Deans' stroke musings

Changing stroke rehab and research worldwide now.Time is Brain!Just think of all the trillions and trillions of neurons that DIE each day because there are NO effective hyperacute therapies besides tPA(only 12% effective). I have 493 posts on hyperacute therapy, enough for researchers to spend decades proving them out. These are my personal ideas and blog on stroke rehabilitation and stroke research. Do not attempt any of these without checking with your medical provider. Unless you join me in agitating, when you need these therapies they won't be there.

What this blog is for:

Shortly after getting out of the hospital and getting NO information on the process or protocols of stroke rehabilitation and recovery I started searching on the internet and found that no other survivor received useful information. This is an attempt to cover all stroke rehabilitation information that should be readily available to survivors so they can talk with informed knowledge to their medical staff. It's quite disgusting that this information is not available from every stroke association and doctors group.
My back ground story is here:http://oc1dean.blogspot.com/2010/11/my-background-story_8.html

Tuesday, April 18, 2017

Unemployment may increase risk for stroke

So you have a great Catch-22 here. Your doctor didn't get you to 100% recovery so you likely lost your job and now you are at a greater risk for getting a stroke. 
http://www.healio.com/cardiology/stroke/news/online/%7B73dd5bf7-6ec3-4178-bf12-7aeec6aca689%7D/unemployment-may-increase-risk-for-stroke 
 
Periods of unemployment increased the risk for stroke in men and women in Japan, according to findings published in Stroke.

Japan’s employment system is different than in the United States, as employees are part of a “lifetime employment system” who will dedicate themselves to a steady job, Ehab S. Eshak, MD, MSc, PhD, visiting associate professor at Osaka University in Japan, said in a press release. If they happen to lose the position, it is possible that they will be re-employed into substandard or lower positions, he said.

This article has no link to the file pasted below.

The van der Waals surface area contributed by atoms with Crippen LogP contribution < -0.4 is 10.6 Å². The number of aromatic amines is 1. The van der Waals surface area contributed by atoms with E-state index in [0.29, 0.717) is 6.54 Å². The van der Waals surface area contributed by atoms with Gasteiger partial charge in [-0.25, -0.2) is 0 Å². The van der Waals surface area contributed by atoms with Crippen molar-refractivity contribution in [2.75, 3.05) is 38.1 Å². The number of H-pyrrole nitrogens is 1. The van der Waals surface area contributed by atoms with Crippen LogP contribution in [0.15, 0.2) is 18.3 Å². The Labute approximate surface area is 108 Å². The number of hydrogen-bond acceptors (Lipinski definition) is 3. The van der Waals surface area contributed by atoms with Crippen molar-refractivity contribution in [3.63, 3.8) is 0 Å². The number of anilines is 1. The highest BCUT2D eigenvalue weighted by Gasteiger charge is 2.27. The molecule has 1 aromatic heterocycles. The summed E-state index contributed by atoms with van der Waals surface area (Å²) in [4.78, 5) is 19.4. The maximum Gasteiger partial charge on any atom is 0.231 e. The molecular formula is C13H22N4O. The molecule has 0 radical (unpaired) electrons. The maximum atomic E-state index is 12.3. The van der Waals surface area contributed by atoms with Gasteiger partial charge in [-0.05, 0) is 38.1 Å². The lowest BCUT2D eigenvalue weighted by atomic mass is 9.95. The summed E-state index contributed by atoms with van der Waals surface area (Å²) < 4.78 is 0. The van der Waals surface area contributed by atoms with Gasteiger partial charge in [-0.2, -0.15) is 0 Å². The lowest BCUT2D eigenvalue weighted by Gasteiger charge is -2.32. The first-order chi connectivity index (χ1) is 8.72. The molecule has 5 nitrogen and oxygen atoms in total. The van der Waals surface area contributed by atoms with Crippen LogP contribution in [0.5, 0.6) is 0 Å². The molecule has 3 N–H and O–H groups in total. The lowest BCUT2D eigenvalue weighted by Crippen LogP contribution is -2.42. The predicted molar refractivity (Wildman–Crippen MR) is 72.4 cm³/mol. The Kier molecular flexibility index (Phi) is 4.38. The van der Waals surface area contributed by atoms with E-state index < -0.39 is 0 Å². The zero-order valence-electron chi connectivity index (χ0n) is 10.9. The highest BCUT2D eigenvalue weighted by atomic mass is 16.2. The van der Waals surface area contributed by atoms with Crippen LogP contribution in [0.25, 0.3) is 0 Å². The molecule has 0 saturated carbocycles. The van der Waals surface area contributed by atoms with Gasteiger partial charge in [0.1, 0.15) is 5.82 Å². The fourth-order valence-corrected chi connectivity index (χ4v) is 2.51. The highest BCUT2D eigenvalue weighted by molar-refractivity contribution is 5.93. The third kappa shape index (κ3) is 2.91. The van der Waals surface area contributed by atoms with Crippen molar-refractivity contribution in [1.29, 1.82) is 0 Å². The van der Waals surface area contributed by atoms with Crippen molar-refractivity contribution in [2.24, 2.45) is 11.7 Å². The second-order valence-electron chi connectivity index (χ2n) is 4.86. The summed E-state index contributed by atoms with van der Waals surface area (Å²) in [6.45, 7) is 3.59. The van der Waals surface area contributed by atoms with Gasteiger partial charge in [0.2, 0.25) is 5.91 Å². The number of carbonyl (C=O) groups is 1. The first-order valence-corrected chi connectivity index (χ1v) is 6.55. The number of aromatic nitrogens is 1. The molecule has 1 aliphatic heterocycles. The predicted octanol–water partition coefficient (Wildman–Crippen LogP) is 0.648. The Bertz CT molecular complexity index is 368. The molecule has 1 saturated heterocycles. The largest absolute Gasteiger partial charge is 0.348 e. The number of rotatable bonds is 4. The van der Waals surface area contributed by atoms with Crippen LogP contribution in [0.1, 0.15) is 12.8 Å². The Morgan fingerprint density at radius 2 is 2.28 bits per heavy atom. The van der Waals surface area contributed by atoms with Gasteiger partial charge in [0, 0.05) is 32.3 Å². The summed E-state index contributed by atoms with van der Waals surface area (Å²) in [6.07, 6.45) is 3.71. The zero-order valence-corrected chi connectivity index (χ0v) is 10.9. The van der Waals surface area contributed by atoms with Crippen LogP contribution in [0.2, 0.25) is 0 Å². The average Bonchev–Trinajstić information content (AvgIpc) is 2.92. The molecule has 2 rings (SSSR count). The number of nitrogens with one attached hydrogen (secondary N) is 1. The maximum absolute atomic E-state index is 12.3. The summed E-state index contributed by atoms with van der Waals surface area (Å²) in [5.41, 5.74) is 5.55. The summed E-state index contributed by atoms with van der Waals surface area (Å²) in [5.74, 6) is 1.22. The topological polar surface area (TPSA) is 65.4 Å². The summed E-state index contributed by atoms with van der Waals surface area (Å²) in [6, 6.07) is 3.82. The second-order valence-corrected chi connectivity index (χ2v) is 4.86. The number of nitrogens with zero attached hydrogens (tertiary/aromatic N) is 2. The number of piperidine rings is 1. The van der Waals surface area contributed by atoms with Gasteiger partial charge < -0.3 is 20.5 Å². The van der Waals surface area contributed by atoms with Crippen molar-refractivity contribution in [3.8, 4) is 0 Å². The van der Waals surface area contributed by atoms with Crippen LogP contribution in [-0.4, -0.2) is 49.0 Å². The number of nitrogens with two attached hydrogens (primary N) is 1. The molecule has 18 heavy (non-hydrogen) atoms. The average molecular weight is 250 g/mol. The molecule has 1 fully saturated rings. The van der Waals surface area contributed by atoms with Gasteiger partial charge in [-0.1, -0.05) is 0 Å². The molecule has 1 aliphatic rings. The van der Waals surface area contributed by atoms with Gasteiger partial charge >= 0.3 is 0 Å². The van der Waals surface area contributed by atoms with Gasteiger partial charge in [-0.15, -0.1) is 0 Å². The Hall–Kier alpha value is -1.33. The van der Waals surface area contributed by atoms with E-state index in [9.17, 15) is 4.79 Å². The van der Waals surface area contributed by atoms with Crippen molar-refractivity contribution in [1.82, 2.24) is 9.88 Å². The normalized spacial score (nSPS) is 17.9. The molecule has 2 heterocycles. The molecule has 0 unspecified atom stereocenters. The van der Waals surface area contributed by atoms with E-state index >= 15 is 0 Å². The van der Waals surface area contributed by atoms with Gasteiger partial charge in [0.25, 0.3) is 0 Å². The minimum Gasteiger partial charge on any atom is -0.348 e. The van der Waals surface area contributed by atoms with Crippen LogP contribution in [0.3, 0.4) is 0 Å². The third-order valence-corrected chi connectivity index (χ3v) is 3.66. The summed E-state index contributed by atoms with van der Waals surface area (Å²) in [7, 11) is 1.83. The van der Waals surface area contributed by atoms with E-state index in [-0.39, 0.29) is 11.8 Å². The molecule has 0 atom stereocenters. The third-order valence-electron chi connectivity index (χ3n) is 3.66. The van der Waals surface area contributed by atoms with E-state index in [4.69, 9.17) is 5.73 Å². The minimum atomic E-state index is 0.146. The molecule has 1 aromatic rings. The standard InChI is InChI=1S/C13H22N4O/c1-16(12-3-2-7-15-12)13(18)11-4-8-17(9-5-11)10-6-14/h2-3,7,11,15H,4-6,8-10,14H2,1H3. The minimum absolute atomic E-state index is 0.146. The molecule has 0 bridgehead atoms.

Eshak and colleagues reviewed data from men (n = 21,902) and women (n = 19,826) aged 40 to 59 years in Japan. Those with a history of CVD or cancer at baseline were excluded from the study. Participants were categorized by employment status, which was determined through pre-baseline and baseline surveys: continuously employed, job loss, re-employed and continuously unemployed. Participants were followed until incidence of first stroke, death, relocation from the study area or the end of the study.
Throughout the follow-up period (mean, 15 years), men experienced 973 cases (577 ischemic, 396 hemorrhagic) of newly diagnosed stroke, and women experienced 460 cases (219 ischemic, 133 hemorrhagic).
The multivariable HR for stroke incidence in men who lost their jobs was 1.58 (95% CI, 1.18-2.13) and 1.51 (95% CI, 1.08-2.29) in women. The HR for mortality in women who lost their jobs was 2.48 (95% CI, 1.26-4.77) vs. 2.22 (95% CI, 1.34-3.68) in men.
Re-employed men experienced an increase in stroke incidence (multivariable HR = 2.96; 95% CI, 1.89-4.62) and mortality (multivariable HR = 4.21; 95% CI, 1.97-8.9), but re-employed women did not (multivariable HR for mortality = 1.28; 95% CI, 0.76-2.17; multivariable HR for incidence = 1.3; 95% CI, 0.98-1.69).
“For re-employed women, it is plausible not seeing an increased risk as that in men because the pattern of Japanese women’s participation in the labor force by age group is represented by an M shape, reflecting their tendency to have a career break during their 30s, in response to their family responsibilities, and then return to the labor force in their 40s, which is different from men in whom to proportion of working age men without job is relatively low in Japan,” Eshak and colleagues wrote.
Higher risks for stroke mortality was seen in men (multivariable HR = 5.24; 95% CI, 2.66-10.31) and women (multivariable HR = 5.35; 95% CI, 2.44-7.76) who were continuously unemployed.

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